Verifying whether the plan is being followed and whether the objectives regarding gender mainstreaming are being achieved. It allows to address identified problems and to introduce changes in order to accomplish gender equality.
A gender-sensitive monitoring is a systematic and objective assessment of the design and planning (objectives, results pursued, activities planned), the implementation and results of an ongoing activity, project, programme or policy from a gender perspective. It takes into account the information and data collected and collated in the course of different planning and implementation phases of the policy or programme, as well as other knowledge and sources. Persons responsible for monitoring should have gender expertise and the criteria for monitoring, methods and reports should integrate gender equality considerations.
Monitoring exercises occur periodically and are aimed at following up the implementation of a policy or a programme. This includes data collection and information based on the defined gender equality objectives and indicators, in order to verify whether the plan is being followed and whether the objectives are being achieved. Importantly, it allows to immediately address identified problems and to introduce changes in order to accomplish what has been established.
How to build up a set of indicators for gender-sensitive monitoring?
To build up a gender sensitive monitoring set of indicators means, at the most basic level, that each dataset should be disaggregated by sex. In addition, it is also important to choose data that might be useful to measure gender equality in policy implementation and gender mainstreaming principles for the different category of indicators:
- context indicators are designed to measure the evolution of the reference group for the policy under scrutiny and, therefore, to highlight the needs expressed by the population. In a gender perspective, context indicators are aimed at monitoring the position of women in different policy field and gender gaps;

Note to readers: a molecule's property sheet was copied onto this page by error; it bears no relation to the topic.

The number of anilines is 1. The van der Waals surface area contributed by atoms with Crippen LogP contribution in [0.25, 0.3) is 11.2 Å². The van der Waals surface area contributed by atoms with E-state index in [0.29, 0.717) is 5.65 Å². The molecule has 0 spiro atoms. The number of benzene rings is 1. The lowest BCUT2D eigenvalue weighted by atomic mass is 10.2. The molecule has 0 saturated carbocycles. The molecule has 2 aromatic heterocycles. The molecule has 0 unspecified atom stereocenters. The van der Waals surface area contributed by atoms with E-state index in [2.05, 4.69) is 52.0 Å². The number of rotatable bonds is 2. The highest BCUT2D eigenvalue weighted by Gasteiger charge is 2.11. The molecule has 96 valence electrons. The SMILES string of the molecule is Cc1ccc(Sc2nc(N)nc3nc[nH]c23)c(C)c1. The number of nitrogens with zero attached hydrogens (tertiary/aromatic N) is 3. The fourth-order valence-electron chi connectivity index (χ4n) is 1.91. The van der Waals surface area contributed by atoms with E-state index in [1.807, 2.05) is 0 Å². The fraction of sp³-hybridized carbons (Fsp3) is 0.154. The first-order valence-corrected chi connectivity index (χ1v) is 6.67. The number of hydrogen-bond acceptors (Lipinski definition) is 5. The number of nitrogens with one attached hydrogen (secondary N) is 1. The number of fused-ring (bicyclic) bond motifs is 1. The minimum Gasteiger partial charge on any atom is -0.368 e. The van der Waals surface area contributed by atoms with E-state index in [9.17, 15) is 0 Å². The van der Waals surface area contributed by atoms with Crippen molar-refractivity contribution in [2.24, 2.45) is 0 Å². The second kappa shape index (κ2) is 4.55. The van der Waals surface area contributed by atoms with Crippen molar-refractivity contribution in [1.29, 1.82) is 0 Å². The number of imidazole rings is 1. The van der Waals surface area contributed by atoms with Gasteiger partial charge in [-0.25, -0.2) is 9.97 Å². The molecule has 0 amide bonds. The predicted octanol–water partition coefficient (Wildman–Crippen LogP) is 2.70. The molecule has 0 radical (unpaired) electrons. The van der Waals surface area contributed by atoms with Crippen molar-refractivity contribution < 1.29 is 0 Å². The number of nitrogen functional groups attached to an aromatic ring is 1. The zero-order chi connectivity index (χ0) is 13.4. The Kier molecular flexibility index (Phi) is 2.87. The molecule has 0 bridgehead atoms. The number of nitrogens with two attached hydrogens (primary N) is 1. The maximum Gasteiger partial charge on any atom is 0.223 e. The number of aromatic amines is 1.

- application indicators are aimed at measuring the characteristics of the target population. It is important to use these indicators to underline the features of target female population and any differences with the male population;
- process indicators are used to measure management efficiency. This process involves indicators regarding the operational aspects of intervention implementation: administrative and financial management mechanisms, the institutional actors involved, the information system implemented, the level of distribution and the capacity to reach the target population (measure promotion and distribution activities, ease of access to the project, participation procedure complexities, project and participant selection methodologies), the effective content of the services, the speed of administrative action (average delay between the application presentation, financing and intervention implementation), the capacity to retire the user until the end of the project, the amount of residual resources, the state of the financial and fiscal progress of the project (planned and effective spending flows, number of users that join and leave the programme etc.). It is useful, even with this type of indicator, to monitor the mainstreaming quality of the Programme: process indicators disaggregated by gender let us understand how many financial and human resources are dedicated to gender goals;
- result or output indicators describe the product obtained at the end of the projects - for example, the number of orientation or training hours offered per user, the number of places in nurseries, the price and the length of the recruitment contributions etc. Result indicators are important to capture the traits of the female users in relation to the population and to measure and describe the relationship between the objectives of the projects and the results obtained (for example, the number of women who have completed the training course, or who have abandoned it, etc);
- efficiency indicators that measure the relationship between the resources used and the results. Some examples are the effective cost per intervention in relation to the estimated cost and the cost per-capita of the intervention for each user category divided by gender and within gender.